Books Into Movies
Over the years, many books have been adapted to the silver screen. Most notably, Stephen King has had a few movie and television show adaptions come out back to back these past few years. Genres such as fantasy and horror are mostly adapted, but I love when psychological thrillers are turned into viewing media. You the book has been adapted and turned into an even more thrilling ride.
You the book
This book has been on my tbr (to be read) list for awhile and with the popularity the show gained, there were bound to be spoilers. I knew the story revolved around a man named Joe who worked at a bookstore and became obsessed with a girl he was dating. Once I began reading the book, I had no idea how much it would suck me in and flip the thriller genre on its head.
‘When a beautiful aspiring writer strides into the East Village bookstore where Joe Goldberg works, he does what anyone would do: he Googles the name on her credit card.
There is only one Guinevere Beck in New York City. She has a public Facebook account and Tweets incessantly, telling Joe everything he needs to know: she is simply Beck to her friends, she went to Brown University, she lives on Bank Street, and she’ll be at a bar in Brooklyn tonight—the perfect place for a “chance” meeting.
As Joe invisibly and obsessively takes control of Beck’s life, he orchestrates a series of events to ensure Beck finds herself in his waiting arms. Moving from stalker to boyfriend, Joe transforms himself into Beck’s perfect man, all while quietly removing the obstacles that stand in their way—even if it means murder.’
My review on the book is spoiler free but may contain minor spoilers for the first season of the show.
This book is in no way a romance story. Joe may come off at first as a guy who just wants to love a girl unconditionally and do everything he can for her. But his intentions are far beyond well meaning. You is a non stop thriller ride that will leave you questioning. Wondering if you have ever met a person like Joe before. The author writes Joe in such a way that at first you think ‘Oh he’s just looking out for her’. Then you realize that Joe is in serious need of help that no one can give him.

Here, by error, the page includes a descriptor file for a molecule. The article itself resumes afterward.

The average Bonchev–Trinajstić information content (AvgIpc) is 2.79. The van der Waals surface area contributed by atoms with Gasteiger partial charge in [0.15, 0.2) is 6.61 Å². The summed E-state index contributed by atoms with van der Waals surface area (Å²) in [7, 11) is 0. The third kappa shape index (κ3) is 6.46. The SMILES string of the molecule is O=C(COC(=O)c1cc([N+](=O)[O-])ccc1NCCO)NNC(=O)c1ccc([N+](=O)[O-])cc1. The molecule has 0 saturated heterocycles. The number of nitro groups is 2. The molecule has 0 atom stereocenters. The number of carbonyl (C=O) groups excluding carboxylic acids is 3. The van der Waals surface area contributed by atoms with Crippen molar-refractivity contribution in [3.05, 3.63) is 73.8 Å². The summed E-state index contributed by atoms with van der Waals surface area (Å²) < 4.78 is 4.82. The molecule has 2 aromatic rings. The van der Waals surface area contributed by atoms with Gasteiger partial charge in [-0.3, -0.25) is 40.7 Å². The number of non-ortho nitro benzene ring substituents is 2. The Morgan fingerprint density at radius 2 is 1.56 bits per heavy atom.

I’ve only seen the first few episodes of the first season, and I noticed some small changes. The show added the character of Paco, a little boy that lives in Joe’s building next to him. By adding this little boy, to me, it seems like they were trying to humanize Joe in a way. To make you think, well he can’t be that bad if he’s helping a kid out. At first I didn’t like the added character, but he grew on me.
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In the novel, there are no redeeming characters. Except for Ethan who works in the bookstore later on with Joe. I absolutely loved that there was no one to root for. There was no one that was the ‘hero’ of this story. Many other novels will try to have a redeemable moment for a ‘bad’ character. Not in Kepnes’ book. The sequel, Hidden Bodies, is also out and available for purchase. Season two of the Netflix show is based off of the second book. I cannot wait to read it and view the whole series to see the differences and Easter Eggs. Have you read the book? Share your thoughts and join the site for more entertaining content!